Intersex rights in South Africa

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Intersex rights in South Africa
South Africa (orthographic projection).svg
Protection of physical integrity and bodily autonomyNo
Protection from discriminationYes
Changing M/F sex classificationsYes
MarriageYes

Intersex people in South Africa have some of the same rights as other people, but with significant gaps in protection from non-consensual cosmetic medical interventions and protection from discrimination. The country was the first to explicitly include intersex people in anti-discrimination law.

History[edit]

Early and prominent intersex activists include Sally Gross and Nthabiseng Mokoena. Gross, an anti-apartheid and intersex activist, was a founder of Intersex South Africa,[1][2][3] an autonomous intersex community organisation affiliated with Organisation Intersex International.[4]

In 2000, Gross helped to secured the first known mention of intersex in national law,[5][6] with the inclusion of "intersex" within the definition of "sex" in the anti-discrimination law of the Republic of South Africa.[7] Subsequently, she helped to draft legislation[5][8] on the Alteration of Sex Descriptors, and the Promotion of Equality.

In December 2017, African intersex activists published a statement setting out local demands.[9]

Physical integrity and bodily autonomy[edit]

  Legal prohibition of non-consensual medical interventions
  Regulatory suspension of non-consensual medical interventions

In 2016, the African Commission on Human and Peoples' Rights joined other human rights institutions in condemning human rights violations on intersex people, including in medical settings.[10] In 2016, the United Nations Committee on the Rights of the Child issued recommendations to guarantee bodily integrity and self-determination of intersex and other children, and ensure sanctions on perpetrators of harmful practices.[11] The South African government acknowledged that such practices occur in the country.[12][13]

Protection from discrimination[edit]

  Explicit protection from discrimination on grounds of sex characteristics
  Explicit protection on grounds of intersex status
  Explicit protection on grounds of intersex within attribute of sex

In South Africa, the Judicial Matters Amendment Act, 2005 (Act 22 of 2005) amended the Promotion of Equality and Prevention of Unfair Discrimination Act, 2000 (Act 4 of 2000) to include intersex within its definition of sex.[14] Sex is one of the prohibited grounds under the act, which means that discrimination on the basis of sex is presumed to be unfair, and therefore prohibited, unless proven otherwise. The act provides that:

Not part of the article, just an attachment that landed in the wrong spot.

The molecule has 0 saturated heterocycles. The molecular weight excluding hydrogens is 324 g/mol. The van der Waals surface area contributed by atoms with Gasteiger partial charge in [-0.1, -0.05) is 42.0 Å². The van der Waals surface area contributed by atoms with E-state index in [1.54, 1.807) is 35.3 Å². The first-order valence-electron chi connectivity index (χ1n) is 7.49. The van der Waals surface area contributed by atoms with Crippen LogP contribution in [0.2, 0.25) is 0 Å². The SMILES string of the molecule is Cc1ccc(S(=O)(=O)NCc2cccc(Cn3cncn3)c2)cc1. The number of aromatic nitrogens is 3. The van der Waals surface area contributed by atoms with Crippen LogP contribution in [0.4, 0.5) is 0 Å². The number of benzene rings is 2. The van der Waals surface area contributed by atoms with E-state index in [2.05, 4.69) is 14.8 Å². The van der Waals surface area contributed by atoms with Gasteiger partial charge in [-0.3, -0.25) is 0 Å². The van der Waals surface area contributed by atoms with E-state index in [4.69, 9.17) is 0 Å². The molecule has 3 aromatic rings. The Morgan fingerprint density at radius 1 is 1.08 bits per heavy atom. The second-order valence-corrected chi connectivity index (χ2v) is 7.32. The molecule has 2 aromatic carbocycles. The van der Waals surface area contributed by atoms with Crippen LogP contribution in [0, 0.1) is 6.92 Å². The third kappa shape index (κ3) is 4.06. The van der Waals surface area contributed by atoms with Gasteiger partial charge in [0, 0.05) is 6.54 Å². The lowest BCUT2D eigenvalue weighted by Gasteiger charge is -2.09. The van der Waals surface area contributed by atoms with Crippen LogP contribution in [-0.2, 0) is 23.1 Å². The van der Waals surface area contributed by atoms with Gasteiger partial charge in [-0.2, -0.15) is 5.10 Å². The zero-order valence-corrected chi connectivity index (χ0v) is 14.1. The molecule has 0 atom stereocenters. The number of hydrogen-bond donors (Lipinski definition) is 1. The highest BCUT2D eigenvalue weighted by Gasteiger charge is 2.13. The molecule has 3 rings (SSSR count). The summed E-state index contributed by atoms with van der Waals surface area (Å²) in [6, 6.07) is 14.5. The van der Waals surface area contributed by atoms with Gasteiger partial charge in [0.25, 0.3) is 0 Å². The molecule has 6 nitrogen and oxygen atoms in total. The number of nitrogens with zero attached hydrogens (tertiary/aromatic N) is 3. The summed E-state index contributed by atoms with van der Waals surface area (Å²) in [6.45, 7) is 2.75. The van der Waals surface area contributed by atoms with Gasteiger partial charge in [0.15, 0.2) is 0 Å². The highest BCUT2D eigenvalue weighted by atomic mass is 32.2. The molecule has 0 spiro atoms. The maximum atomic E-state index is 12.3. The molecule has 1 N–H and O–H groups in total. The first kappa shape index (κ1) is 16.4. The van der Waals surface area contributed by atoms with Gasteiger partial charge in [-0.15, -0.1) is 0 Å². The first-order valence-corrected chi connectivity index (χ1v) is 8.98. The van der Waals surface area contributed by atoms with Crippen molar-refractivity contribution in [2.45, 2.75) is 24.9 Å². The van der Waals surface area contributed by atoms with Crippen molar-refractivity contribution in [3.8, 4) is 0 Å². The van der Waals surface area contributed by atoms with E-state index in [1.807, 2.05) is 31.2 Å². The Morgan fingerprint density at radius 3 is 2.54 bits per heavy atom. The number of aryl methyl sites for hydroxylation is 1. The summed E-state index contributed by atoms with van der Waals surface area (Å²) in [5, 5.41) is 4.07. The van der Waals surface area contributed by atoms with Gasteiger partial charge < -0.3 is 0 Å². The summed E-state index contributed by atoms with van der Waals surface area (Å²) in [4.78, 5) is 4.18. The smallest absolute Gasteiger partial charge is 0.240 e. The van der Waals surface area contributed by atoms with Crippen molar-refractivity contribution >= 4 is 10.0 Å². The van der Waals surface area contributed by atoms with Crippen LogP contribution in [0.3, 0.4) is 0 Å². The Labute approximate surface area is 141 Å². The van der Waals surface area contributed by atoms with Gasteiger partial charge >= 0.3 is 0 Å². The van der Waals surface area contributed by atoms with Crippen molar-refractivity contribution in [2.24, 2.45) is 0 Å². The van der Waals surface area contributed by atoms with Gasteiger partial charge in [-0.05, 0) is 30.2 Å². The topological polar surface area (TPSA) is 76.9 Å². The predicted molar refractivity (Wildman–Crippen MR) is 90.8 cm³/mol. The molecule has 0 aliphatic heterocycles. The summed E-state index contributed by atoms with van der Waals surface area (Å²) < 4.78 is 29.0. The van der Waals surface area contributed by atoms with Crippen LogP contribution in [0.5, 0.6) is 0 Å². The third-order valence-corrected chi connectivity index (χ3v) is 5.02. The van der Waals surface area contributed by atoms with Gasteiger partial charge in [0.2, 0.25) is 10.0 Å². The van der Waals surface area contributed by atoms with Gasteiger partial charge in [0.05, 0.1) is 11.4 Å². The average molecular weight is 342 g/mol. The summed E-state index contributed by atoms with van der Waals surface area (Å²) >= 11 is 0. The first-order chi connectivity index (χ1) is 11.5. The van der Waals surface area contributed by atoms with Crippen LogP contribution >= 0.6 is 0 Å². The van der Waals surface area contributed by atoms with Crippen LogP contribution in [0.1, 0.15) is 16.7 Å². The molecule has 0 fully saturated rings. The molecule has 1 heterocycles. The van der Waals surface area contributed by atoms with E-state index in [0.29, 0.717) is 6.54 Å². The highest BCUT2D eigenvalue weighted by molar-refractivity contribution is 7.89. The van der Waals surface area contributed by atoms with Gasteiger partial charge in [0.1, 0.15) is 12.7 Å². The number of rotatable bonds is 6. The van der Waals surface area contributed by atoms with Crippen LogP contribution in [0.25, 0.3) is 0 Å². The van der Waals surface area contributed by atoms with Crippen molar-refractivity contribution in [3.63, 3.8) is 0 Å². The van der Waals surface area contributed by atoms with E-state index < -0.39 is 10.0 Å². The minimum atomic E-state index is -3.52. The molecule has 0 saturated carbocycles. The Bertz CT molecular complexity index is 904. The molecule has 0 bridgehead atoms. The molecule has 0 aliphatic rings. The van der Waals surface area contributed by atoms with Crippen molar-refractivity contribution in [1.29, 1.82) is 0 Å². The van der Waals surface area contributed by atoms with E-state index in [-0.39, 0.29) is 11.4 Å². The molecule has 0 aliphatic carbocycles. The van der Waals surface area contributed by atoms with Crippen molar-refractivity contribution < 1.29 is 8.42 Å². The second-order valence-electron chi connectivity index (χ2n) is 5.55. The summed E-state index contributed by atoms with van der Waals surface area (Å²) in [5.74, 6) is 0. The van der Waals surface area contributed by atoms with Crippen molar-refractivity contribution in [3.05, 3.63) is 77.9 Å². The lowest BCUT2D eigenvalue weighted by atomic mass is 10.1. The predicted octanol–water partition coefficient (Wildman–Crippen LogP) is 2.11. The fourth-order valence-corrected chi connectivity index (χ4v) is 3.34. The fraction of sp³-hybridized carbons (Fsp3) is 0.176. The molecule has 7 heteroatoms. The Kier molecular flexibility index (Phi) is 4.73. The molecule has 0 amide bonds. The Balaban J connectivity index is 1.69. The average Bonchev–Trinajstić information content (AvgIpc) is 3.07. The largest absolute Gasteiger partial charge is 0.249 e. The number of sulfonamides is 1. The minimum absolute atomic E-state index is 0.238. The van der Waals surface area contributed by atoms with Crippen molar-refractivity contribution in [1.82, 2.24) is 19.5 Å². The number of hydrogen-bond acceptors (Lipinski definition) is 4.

'intersex' means a congenital sexual differentiation which is atypical, to whatever degree; 'sex' includes intersex;

— Act 4 of 2000, section 1, as amended[15]

It is not known whether or not Caster Semenya has an intersex condition. However, the controversy surrounding her treatment and sex verification tests has made her a cause célèbre. Prominent South African civic leaders, commentators, politicians, and activists characterised the controversy as racist, as well as an affront to Semenya's privacy and human rights.[16][17]

Identification documents[edit]

The Alteration of Sex Description and Sex Status Act, 2003 (Act 49 of 2003) allows intersex people to change the sex recorded on their official documents. An applicant must submit a medical report indicating that they are intersex as well as a report from a psychologist or social worker indicating that they have lived for at least two years in the corresponding gender role.[18][19]

Marriage[edit]

All couples can marry in South Africa, regardless of their characteristics. On 1 December 2005, in the case of Minister of Home Affairs v Fourie, the Constitutional Court ruled that it was unconstitutional for the state to deny to same-sex couples the ability to marry, and gave Parliament one year in which to rectify the situation.[20] On 30 November 2006 the Civil Union Act came into force; despite its title it does provide for same-sex marriages.

Rights advocacy[edit]

In 2017, work commenced on a "Model Law on the rights of intersex persons in Africa". A first consultation meeting took place at the Centre for Human Rights at the University of Pretoria.[21]

See also[edit]

References[edit]